Buzzkill: No Marketing = Slow Growth

| By:
Mark Sokol

Your services rock, your techs are awesome, and your customers like you. But, your client base isn’t growing at the rate that you’d like. Yes, you have loyal customers and avid supporters, referring  you to their friends at every opportunity, but your network is limited. Referrals make great leads, but by complementing them with marketing campaigns, you’ll quickly see a significant improvement in your growth rate.

Ask yourself: Have I tapped out my existing network? Don’t hide your sweet skills in a cave; go get the word out, and extend your network of possibilities!

Here at ConnectWise, we wanted to deliver helpful business advice to our partners, so we started this blog you’re reading now. We farmed out topics to industry experts, and committed to publishing two blogs per week. The result was compelling: our website traffic increased 15% month-over-month.

You don’t necessarily have to start a blog. There are many forums through which to create buzz, and a business management platform can help you collect and retarget new contacts you gather via marketing efforts.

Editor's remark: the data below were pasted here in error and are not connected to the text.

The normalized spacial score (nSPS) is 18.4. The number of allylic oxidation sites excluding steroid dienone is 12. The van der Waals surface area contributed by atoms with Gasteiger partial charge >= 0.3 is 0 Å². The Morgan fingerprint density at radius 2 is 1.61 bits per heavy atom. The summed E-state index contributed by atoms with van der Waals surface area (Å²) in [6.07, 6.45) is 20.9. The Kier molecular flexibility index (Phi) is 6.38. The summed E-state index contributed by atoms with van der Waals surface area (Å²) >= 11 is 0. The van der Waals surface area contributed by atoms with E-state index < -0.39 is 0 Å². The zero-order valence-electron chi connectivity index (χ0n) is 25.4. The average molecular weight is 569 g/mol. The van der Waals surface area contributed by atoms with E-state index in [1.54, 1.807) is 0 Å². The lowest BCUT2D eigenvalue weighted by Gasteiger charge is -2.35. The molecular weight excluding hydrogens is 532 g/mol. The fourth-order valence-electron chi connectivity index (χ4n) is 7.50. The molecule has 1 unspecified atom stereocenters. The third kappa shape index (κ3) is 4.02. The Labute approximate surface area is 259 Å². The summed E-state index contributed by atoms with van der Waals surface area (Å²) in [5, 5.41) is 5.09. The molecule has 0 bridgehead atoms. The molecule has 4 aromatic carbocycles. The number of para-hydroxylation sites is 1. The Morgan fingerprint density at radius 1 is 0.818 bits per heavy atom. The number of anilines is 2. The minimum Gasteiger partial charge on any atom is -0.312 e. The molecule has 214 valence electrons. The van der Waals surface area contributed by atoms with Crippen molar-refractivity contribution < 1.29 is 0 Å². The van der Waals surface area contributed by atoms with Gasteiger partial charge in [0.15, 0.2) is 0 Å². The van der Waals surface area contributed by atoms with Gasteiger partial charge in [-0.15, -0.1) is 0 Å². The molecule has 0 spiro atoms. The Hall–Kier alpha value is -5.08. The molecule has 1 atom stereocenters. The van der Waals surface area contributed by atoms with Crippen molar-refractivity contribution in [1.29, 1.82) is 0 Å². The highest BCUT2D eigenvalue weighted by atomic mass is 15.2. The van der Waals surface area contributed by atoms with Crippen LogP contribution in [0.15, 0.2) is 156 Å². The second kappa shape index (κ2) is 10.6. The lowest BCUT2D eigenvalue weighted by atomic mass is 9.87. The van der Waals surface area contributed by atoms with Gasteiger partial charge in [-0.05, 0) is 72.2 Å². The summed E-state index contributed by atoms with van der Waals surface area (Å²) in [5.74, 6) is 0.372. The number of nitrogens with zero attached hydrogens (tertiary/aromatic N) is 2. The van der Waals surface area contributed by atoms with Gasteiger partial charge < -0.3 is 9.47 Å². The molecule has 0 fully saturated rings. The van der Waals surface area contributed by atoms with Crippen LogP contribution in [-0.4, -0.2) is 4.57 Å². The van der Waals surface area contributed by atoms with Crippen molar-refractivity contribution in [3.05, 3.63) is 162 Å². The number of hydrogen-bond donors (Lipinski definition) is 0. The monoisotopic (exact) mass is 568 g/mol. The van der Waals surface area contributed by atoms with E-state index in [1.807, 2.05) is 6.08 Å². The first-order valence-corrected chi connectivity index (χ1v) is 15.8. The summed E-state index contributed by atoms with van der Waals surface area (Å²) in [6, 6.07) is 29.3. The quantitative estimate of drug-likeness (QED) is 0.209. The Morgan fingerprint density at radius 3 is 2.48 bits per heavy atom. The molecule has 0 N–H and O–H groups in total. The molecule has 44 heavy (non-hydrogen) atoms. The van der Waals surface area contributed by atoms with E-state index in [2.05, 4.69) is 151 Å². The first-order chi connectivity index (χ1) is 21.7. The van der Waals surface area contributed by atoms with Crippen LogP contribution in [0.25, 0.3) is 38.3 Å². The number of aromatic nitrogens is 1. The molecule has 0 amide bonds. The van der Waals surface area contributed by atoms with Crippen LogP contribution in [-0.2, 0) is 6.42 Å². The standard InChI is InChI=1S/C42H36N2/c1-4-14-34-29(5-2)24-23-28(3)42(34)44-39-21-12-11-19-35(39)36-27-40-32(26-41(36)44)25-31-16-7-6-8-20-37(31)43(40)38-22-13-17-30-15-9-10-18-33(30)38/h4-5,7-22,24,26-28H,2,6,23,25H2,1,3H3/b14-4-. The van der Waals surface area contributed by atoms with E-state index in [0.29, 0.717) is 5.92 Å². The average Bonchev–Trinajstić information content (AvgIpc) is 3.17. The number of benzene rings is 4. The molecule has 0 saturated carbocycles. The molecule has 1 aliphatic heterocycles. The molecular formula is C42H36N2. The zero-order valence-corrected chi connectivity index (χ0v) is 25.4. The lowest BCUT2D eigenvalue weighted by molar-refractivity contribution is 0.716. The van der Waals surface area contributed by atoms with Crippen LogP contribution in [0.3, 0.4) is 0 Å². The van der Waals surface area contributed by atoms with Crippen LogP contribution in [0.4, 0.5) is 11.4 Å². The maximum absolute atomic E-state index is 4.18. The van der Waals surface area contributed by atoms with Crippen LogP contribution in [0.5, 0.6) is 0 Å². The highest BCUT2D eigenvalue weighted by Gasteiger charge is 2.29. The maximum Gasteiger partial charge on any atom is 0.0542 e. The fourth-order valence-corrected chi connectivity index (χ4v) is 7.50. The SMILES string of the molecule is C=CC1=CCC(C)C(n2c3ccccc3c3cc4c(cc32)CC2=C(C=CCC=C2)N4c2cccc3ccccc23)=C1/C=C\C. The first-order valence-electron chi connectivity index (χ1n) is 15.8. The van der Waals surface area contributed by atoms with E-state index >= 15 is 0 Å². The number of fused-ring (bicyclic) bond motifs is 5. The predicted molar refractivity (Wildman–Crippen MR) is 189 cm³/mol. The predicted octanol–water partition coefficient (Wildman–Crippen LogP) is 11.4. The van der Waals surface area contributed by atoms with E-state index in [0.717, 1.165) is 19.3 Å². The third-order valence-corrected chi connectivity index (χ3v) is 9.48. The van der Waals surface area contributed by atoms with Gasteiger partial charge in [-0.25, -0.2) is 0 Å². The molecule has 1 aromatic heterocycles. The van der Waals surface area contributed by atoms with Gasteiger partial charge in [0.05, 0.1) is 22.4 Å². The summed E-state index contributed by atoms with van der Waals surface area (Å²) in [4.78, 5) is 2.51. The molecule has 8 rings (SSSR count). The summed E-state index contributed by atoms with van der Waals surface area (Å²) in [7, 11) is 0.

But before you send the first email or write your first blog, you need a solid messaging strategy, and processes in place to nurture leads.

The Solution:

1.       Think.

Before you market anything, concisely describe your offering, and why your audience should care. Do it using terminology familiar to your audience. For instance, just because you know what ‘managed services’ is doesn’t mean your audience does. Spell it out.

2.       Plan.

Where does your target audience look for information? Can you lure them in to your website with thought-leadership content? Decide which avenues you want to market though.

3.       Write.

Less is more. Try to memorably sum up your value proposition in 10 words or less. It should answer what pain points you’re relieving, how, and with what.

4.       Track.

With any marketing you do, it’s needs to be trackable, so you can determine if it’s a good investment. The truest measure of a successful marketing campaign is ROI.

5.       Reap.

The end goal of your marketing campaigns should be to gain sales leads. To do that, you must collect contact information. This is achieved by providing something compelling enough to get prospects to complete a form. Completed forms should automatically push into your CRM system, so you can easily retarget those prospects later.

6.       Qualify.

Now that you have all this new contact information, how do you determine which are qualified leads that should be handed off to Sales? If you establish metrics to rate suspects’ interest levels based on actions performed—downloading an eBook, visiting a website, completing a form, opening an email—your system can automatically identify qualified leads, and push them over to Sales for follow-up.

What’s your biggest marketing pain point?